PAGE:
It's amazing how blatant they are, make me want to believe in Karma!
While I agree, I would probably do the same! :)
If you used my OS and my web mail, then I would do all I could to make sure you used my browser too.
Funny nobody complains that Playstation games don't work on the Gamecube.... ;)
So much for Tim Berners-Lee's vision of a web that is browser-independent.
MS considers "choice" a very bad concept.
Maybe we should have let Saddam Hussein launch one missile and made sure it was aimed at Redmond. Those guys are just so blatent.
There's a chance that earlier versions of Opera truly did have a problem working with that portion of Hotmail's site. Rather than having it just break when users tried to use the file attach feature, Microsoft added an "if opera" check, so they could pre-empt the problem from occuring, and instead notify the user.
Fast-forward, and now Opera works with this feature, but Microsoft's "if opera" check remains.
A possibility, no?
>> A possibility, no? <<
Hmm, a classic F.U.D. response that!
Is that "Fouled Up Disinformation" (or its stronger variant), or "Fear, Uncertainty, or Doubt"?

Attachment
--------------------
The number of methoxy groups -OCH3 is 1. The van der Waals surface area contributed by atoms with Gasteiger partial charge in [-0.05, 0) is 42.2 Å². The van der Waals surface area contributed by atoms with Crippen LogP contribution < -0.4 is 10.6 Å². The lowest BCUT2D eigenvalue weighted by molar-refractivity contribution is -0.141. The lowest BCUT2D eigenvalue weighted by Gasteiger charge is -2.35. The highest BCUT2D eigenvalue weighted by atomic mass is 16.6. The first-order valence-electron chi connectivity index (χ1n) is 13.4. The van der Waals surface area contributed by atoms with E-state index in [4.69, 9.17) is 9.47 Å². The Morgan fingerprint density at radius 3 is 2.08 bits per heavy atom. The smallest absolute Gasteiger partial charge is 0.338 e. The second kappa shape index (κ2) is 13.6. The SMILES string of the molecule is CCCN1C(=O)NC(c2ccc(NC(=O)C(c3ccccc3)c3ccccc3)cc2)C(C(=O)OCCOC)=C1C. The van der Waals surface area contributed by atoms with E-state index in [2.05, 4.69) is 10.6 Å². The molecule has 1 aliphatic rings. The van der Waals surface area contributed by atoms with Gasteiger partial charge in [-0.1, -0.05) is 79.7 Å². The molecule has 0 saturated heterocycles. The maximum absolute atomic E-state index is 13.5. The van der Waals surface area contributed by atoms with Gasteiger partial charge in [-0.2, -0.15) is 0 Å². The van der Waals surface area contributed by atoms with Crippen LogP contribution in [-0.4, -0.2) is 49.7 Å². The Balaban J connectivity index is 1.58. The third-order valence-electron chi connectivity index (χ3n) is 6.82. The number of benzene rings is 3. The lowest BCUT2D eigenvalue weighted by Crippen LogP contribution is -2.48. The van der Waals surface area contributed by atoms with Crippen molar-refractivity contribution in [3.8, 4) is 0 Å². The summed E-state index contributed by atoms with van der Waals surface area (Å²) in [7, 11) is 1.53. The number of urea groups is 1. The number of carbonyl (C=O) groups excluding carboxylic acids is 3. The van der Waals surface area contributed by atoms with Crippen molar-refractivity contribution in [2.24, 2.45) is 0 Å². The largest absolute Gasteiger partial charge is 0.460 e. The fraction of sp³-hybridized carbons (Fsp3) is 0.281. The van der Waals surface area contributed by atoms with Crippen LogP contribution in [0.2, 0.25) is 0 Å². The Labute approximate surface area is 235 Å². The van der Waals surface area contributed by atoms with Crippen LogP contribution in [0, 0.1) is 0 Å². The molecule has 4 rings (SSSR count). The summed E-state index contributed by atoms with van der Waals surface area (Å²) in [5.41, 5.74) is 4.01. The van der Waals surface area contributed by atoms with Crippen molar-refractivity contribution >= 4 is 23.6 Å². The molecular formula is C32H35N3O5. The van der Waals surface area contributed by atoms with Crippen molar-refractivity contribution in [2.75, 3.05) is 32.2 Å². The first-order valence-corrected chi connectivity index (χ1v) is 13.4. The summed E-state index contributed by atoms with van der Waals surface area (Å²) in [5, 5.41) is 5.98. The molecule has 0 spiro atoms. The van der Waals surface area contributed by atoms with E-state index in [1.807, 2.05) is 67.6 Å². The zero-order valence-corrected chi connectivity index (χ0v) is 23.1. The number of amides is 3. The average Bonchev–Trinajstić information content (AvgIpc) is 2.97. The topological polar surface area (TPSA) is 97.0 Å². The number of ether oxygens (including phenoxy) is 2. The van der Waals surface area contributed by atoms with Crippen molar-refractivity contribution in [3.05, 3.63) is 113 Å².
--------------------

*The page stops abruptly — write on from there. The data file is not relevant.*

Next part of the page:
Maybe you would do that but you are also not in court claiming you do not use these kind of tactics to push users away from a competitors product. Seriously, how many average computer users would read that "warning" and click on the button saying 'download IE 6.0' because they were told the browser didnt make hotmail work right? I say a good number.
Actually I disagree that Opera users will "upgrade" to IE. I suspect most Opera users are not unsophisticated computer users who had the browser foisted on them. If this tactic were used on Netscape users though, it may be possible that it would lead some to "upgrade". But let's face it, how many people have even heard of Opera? Those who have and use it are definitely not accidental users.
I didn't check out the MS code for evidence of intentional malice, but issues like this come up on many web sites just through oversight and inaccurate browser sniffing methods. It's one of the reasons that the chice of agent spoofing is in Opera in the first place. Also, if you are using Opera not spoofing IE, then certain IE DOM objects will not be reported as existing.
You may find this post about Opera's User Agent Spoofing [webmasterworld.com] relevant - see particularly message 5.
Brett began that thread to share SuperStats response to their own inaccurate browser detection (at the time).
I'm not a Microsoft booster by a long shot. But in all fairness, this particular problem isn't necessarily intentional.